The IMF-ECB-EU troika comes next month to perform its review of Greece’s progress under the memorandum. Progress is at a halt, of course, and discussions on minor or major modifications are set to continue with the new government. In the meantime, Greece finances itself through its banking system with, effectively, drawings on the ECB’s Emergency Liquidity Assistance lines via the National Bank of Greece. That is good for some single-digit billions of euros. That can handle the government’s cash shortfall until September, supplemented by strategic non-payment of bills.
It might not be enough to handle both the government’s cash shortfall and an accelerated deposit drain for even that long. At some point, probably by September (when the next instalment payment to Greece under the memorandum is due), the ECB cuts further advances under the ELA. Then Greece imposes its Article 65 controls on transfers out of Greece, and a deeper involuntary austerity begins.
That program includes capital controls, by the way, which might be partly circumvented by over-invoicing imports and under invoicing exports. But the bigger point is that a program for intensifying Greece’s misery is already queued up. And the Germans officials are increasingly saying that Greece exiting the euro might be for the best. Even Mario Draghi signaled that a Grexit was an acceptable option:
Is a Greek exit from the euro area still a leading concern?
Our unequivocal preference is for Greece to remain in the euro area. But that is a matter for the Greek government. It has stated its commitment, now it must deliver results. Regarding the renegotiation of the memorandum [to ease the austerity measures and reforms imposed on the country, I will not take any stance before seeing the Troika’s report.
German Finance Minister Wolfgang Schäuble is taking a similar line.
That talk may have started out as a way to undermine Greece’s negotiating position (the only card it has to play is its threat to leave) but the Germans seem to believe it. They fail to get that the problem isn’t Greece per se but that their policies simply won’t work. And if they’ll push their test to destruction with Greece, they’ll do it with Spain, which is decaying at an astonishing rate. But as Delusional Economics points out, Eurozone leaders are in denial. Draghi predicts a recovery in the next year and said “the country [Spain] will get back on its feet quickly.” That may prove to be his “subprime is contained” quote.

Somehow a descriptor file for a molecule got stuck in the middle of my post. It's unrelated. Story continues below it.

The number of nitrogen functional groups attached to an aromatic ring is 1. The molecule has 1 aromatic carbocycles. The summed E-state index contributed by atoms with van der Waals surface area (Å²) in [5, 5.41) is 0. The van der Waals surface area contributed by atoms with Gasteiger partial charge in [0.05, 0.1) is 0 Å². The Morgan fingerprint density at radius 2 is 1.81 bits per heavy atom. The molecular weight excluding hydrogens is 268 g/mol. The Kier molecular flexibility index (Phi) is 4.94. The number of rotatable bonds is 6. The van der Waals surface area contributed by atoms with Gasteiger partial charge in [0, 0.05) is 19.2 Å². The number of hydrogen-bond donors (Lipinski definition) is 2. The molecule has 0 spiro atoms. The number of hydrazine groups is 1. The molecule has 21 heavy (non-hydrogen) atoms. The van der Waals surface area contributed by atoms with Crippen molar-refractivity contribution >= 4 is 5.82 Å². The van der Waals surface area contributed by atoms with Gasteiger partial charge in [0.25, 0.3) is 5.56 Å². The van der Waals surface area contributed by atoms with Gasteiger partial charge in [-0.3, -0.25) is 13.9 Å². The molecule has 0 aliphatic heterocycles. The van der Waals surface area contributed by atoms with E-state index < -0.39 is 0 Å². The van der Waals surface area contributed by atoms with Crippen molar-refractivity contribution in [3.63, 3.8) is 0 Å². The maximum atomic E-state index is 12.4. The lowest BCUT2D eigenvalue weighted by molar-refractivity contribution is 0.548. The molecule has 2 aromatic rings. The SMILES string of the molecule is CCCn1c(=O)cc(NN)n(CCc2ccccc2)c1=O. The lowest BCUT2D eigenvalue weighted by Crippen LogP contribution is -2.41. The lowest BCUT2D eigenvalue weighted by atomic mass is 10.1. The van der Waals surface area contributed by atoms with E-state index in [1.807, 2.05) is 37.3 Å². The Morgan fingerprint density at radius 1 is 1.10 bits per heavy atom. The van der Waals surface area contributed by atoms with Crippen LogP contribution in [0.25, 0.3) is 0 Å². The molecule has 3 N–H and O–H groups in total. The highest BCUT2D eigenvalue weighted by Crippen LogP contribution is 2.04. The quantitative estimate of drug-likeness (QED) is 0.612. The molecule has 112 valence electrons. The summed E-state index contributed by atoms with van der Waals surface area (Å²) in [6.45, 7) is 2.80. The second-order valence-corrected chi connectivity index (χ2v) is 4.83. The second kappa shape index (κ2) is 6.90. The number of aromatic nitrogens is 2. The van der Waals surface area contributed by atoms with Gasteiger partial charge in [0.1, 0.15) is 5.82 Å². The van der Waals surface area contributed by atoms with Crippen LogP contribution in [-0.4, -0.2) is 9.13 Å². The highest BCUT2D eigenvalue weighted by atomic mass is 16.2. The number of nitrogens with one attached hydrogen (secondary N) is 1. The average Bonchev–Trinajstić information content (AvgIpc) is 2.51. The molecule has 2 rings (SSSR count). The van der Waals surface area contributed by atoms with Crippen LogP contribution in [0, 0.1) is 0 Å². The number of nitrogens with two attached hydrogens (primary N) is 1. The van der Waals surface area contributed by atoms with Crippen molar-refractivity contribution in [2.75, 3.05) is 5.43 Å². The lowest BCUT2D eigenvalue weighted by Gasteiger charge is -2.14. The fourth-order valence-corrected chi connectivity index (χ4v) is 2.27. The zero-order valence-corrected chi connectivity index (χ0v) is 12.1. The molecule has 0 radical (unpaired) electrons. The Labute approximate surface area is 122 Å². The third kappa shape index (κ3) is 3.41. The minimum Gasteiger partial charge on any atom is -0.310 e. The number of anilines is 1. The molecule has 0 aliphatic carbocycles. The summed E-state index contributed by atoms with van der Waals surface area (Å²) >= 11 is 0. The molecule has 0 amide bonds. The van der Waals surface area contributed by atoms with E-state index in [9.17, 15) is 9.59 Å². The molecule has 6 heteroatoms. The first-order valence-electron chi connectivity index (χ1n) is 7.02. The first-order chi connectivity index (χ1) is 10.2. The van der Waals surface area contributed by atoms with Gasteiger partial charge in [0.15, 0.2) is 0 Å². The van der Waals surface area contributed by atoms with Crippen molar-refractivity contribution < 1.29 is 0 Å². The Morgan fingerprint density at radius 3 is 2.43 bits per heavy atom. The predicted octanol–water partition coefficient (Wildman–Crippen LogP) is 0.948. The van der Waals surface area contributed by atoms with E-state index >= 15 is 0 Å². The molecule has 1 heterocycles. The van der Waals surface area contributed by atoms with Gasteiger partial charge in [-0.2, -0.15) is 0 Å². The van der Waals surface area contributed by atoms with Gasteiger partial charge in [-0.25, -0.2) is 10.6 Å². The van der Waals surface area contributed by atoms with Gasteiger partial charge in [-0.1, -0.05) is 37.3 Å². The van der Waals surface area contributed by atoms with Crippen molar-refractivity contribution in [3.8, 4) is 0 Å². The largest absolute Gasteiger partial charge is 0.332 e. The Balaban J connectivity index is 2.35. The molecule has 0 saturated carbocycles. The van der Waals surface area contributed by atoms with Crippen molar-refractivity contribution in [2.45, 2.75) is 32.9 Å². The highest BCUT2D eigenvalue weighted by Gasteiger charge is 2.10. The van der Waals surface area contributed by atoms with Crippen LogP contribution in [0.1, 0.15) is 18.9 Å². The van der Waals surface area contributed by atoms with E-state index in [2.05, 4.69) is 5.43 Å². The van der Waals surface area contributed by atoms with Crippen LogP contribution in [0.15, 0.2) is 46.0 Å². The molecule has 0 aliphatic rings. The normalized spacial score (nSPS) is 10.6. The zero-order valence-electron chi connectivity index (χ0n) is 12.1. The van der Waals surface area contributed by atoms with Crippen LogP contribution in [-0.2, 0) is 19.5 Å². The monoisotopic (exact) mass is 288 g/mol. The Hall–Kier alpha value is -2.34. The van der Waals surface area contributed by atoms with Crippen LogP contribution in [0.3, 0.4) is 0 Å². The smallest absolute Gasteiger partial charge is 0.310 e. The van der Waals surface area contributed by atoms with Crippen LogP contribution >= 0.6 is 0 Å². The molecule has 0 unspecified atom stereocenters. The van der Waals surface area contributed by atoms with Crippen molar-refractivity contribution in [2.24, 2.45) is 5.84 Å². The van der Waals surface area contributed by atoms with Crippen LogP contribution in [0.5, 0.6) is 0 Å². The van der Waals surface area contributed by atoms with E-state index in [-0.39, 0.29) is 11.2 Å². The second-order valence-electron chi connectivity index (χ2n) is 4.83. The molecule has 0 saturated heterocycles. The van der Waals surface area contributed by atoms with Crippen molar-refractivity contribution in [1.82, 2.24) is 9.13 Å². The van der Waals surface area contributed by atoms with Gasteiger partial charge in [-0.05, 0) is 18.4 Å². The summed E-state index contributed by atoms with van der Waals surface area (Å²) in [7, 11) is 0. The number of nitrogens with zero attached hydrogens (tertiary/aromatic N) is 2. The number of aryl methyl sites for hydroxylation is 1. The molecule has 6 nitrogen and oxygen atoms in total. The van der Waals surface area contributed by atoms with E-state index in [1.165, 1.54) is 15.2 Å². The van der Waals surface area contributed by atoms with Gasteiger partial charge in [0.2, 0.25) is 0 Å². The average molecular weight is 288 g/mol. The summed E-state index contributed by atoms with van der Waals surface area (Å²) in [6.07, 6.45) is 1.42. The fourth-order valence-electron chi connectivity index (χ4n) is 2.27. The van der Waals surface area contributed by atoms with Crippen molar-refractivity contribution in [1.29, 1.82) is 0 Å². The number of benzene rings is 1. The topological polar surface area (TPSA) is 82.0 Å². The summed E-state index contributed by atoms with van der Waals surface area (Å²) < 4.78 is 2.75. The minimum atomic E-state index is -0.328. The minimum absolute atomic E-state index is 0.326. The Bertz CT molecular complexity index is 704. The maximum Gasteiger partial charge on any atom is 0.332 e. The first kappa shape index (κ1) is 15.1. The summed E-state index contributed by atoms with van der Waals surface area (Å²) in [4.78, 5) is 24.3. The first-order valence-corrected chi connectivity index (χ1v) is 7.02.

Ambrose Evan-Prichard argues there is a way to break the stranglehold of the Troika:
…the ECB is currently in breach of Article 127 (clause 5) of the Lisbon Treaty obliging it to contribute to “the stability of the financial system”. The first duty of every central bank is to avert disaster.
It is time for Spain and the victim states to seize the initiative. They cannot force Germany, Holland, Finland, and Austria to swallow eurobonds, debt-pooling and fiscal union, and nor should they try since such a move implies the evisceration of their own democracies.
What they can to do is use their majority votes on the ECB’s Governing Council to force a change in monetary policy. Germany has two votes out of 23, with a hardcore of seven or eight at most. The Greco-Latin bloc can force a showdown. If Germany storms out of monetary union in protest, that would be an excellent solution.
The Latins would keep the euro – until the storm had passed – allowing them to uphold their euro debt contracts. There would be less risk of sovereign defaults since these countries would enjoy a pro-growth shock from monetary stimulus and a weaker Latin euro against the Chinese yuan, the D-Mark, and the Guilder.
The currency misalignment eating away at EMU would be cured instantly. There might even be a stock market rally once the boil was lanced. It would certainly be a better outcome than the current course of deflationary Troika regimes and loan packages for economies trapped with the wrong exchange rate, destined to end with one country after another being thrown out of EMU in a chain reaction.
For Germany it would entail a revaluation shock and stiff losses for German banks and insurers with large holdings of Club Med debt.
It’s hard to foresee how this ends, but if the powers that be are balking at another €10 billion to €50 billion for Greece, they will not pony up the hundreds of billions that many analysts see as necessary for Spain. The Eurocrats are running out of runway, and there’s no sign of a Plan B. If we didn’t all have a stake in the outcome, this would make for great theater.